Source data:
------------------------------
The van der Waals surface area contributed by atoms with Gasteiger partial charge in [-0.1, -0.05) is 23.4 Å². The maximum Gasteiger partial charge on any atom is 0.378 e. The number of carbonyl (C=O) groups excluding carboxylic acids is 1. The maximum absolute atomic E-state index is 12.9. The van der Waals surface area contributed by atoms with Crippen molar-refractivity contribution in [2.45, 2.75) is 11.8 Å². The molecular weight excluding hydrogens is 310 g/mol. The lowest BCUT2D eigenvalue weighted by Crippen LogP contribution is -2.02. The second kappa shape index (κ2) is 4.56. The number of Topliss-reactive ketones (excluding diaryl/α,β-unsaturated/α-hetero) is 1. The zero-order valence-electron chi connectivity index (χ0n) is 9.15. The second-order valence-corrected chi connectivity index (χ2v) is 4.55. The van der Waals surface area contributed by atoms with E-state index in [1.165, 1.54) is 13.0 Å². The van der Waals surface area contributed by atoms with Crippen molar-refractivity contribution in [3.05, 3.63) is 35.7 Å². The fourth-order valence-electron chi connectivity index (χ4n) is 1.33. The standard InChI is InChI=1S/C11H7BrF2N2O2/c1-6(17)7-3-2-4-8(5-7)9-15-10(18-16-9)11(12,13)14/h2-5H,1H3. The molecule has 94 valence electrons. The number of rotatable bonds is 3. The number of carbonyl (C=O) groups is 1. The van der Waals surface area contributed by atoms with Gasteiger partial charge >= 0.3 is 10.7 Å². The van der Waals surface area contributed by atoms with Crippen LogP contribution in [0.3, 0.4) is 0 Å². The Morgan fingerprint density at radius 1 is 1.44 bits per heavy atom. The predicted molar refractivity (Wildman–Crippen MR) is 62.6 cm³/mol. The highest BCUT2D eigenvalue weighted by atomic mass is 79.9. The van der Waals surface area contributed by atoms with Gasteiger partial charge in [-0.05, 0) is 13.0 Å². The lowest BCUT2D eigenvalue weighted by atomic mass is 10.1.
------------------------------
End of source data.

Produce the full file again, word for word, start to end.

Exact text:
The van der Waals surface area contributed by atoms with Gasteiger partial charge in [-0.1, -0.05) is 23.4 Å². The maximum Gasteiger partial charge on any atom is 0.378 e. The number of carbonyl (C=O) groups excluding carboxylic acids is 1. The maximum absolute atomic E-state index is 12.9. The van der Waals surface area contributed by atoms with Crippen molar-refractivity contribution in [2.45, 2.75) is 11.8 Å². The molecular weight excluding hydrogens is 310 g/mol. The lowest BCUT2D eigenvalue weighted by Crippen LogP contribution is -2.02. The second kappa shape index (κ2) is 4.56. The number of Topliss-reactive ketones (excluding diaryl/α,β-unsaturated/α-hetero) is 1. The zero-order valence-electron chi connectivity index (χ0n) is 9.15. The second-order valence-corrected chi connectivity index (χ2v) is 4.55. The van der Waals surface area contributed by atoms with E-state index in [1.165, 1.54) is 13.0 Å². The van der Waals surface area contributed by atoms with Crippen molar-refractivity contribution in [3.05, 3.63) is 35.7 Å². The fourth-order valence-electron chi connectivity index (χ4n) is 1.33. The standard InChI is InChI=1S/C11H7BrF2N2O2/c1-6(17)7-3-2-4-8(5-7)9-15-10(18-16-9)11(12,13)14/h2-5H,1H3. The molecule has 94 valence electrons. The number of rotatable bonds is 3. The number of carbonyl (C=O) groups is 1. The van der Waals surface area contributed by atoms with Gasteiger partial charge >= 0.3 is 10.7 Å². The van der Waals surface area contributed by atoms with Crippen LogP contribution in [0.3, 0.4) is 0 Å². The Morgan fingerprint density at radius 1 is 1.44 bits per heavy atom. The predicted molar refractivity (Wildman–Crippen MR) is 62.6 cm³/mol. The highest BCUT2D eigenvalue weighted by atomic mass is 79.9. The van der Waals surface area contributed by atoms with Gasteiger partial charge in [-0.05, 0) is 13.0 Å². The lowest BCUT2D eigenvalue weighted by atomic mass is 10.1.